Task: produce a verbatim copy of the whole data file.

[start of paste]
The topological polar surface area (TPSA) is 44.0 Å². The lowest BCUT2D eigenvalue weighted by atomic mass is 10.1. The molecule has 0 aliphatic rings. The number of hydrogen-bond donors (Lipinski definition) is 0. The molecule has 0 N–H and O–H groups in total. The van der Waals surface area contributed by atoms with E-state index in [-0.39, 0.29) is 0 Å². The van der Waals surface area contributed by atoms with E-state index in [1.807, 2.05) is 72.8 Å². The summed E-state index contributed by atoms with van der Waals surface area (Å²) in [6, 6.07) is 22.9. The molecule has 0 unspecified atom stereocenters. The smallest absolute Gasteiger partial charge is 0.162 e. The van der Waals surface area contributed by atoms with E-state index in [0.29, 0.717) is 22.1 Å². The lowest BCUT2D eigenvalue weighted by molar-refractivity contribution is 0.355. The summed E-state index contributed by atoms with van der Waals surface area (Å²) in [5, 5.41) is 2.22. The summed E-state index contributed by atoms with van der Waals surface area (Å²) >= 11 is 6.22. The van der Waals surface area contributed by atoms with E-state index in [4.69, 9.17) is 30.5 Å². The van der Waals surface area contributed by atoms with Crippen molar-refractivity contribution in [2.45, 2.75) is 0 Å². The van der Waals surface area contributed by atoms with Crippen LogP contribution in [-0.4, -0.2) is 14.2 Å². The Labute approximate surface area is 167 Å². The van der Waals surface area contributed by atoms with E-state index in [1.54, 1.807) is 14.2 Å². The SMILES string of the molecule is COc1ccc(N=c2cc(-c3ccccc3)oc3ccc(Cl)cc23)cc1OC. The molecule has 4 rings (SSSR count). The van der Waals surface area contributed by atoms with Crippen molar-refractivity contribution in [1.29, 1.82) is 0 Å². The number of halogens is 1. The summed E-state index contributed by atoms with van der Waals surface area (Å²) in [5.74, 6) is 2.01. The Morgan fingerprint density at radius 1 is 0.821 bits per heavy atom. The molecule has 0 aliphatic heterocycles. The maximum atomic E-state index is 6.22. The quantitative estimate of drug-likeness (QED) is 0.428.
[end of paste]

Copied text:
The topological polar surface area (TPSA) is 44.0 Å². The lowest BCUT2D eigenvalue weighted by atomic mass is 10.1. The molecule has 0 aliphatic rings. The number of hydrogen-bond donors (Lipinski definition) is 0. The molecule has 0 N–H and O–H groups in total. The van der Waals surface area contributed by atoms with E-state index in [-0.39, 0.29) is 0 Å². The van der Waals surface area contributed by atoms with E-state index in [1.807, 2.05) is 72.8 Å². The summed E-state index contributed by atoms with van der Waals surface area (Å²) in [6, 6.07) is 22.9. The molecule has 0 unspecified atom stereocenters. The smallest absolute Gasteiger partial charge is 0.162 e. The van der Waals surface area contributed by atoms with E-state index in [0.29, 0.717) is 22.1 Å². The lowest BCUT2D eigenvalue weighted by molar-refractivity contribution is 0.355. The summed E-state index contributed by atoms with van der Waals surface area (Å²) in [5, 5.41) is 2.22. The summed E-state index contributed by atoms with van der Waals surface area (Å²) >= 11 is 6.22. The van der Waals surface area contributed by atoms with E-state index in [4.69, 9.17) is 30.5 Å². The van der Waals surface area contributed by atoms with Crippen molar-refractivity contribution in [2.45, 2.75) is 0 Å². The van der Waals surface area contributed by atoms with Crippen LogP contribution in [-0.4, -0.2) is 14.2 Å². The Labute approximate surface area is 167 Å². The van der Waals surface area contributed by atoms with E-state index in [1.54, 1.807) is 14.2 Å². The SMILES string of the molecule is COc1ccc(N=c2cc(-c3ccccc3)oc3ccc(Cl)cc23)cc1OC. The molecule has 4 rings (SSSR count). The van der Waals surface area contributed by atoms with Crippen molar-refractivity contribution in [1.29, 1.82) is 0 Å². The number of halogens is 1. The summed E-state index contributed by atoms with van der Waals surface area (Å²) in [5.74, 6) is 2.01. The Morgan fingerprint density at radius 1 is 0.821 bits per heavy atom. The molecule has 0 aliphatic heterocycles. The maximum atomic E-state index is 6.22. The quantitative estimate of drug-likeness (QED) is 0.428.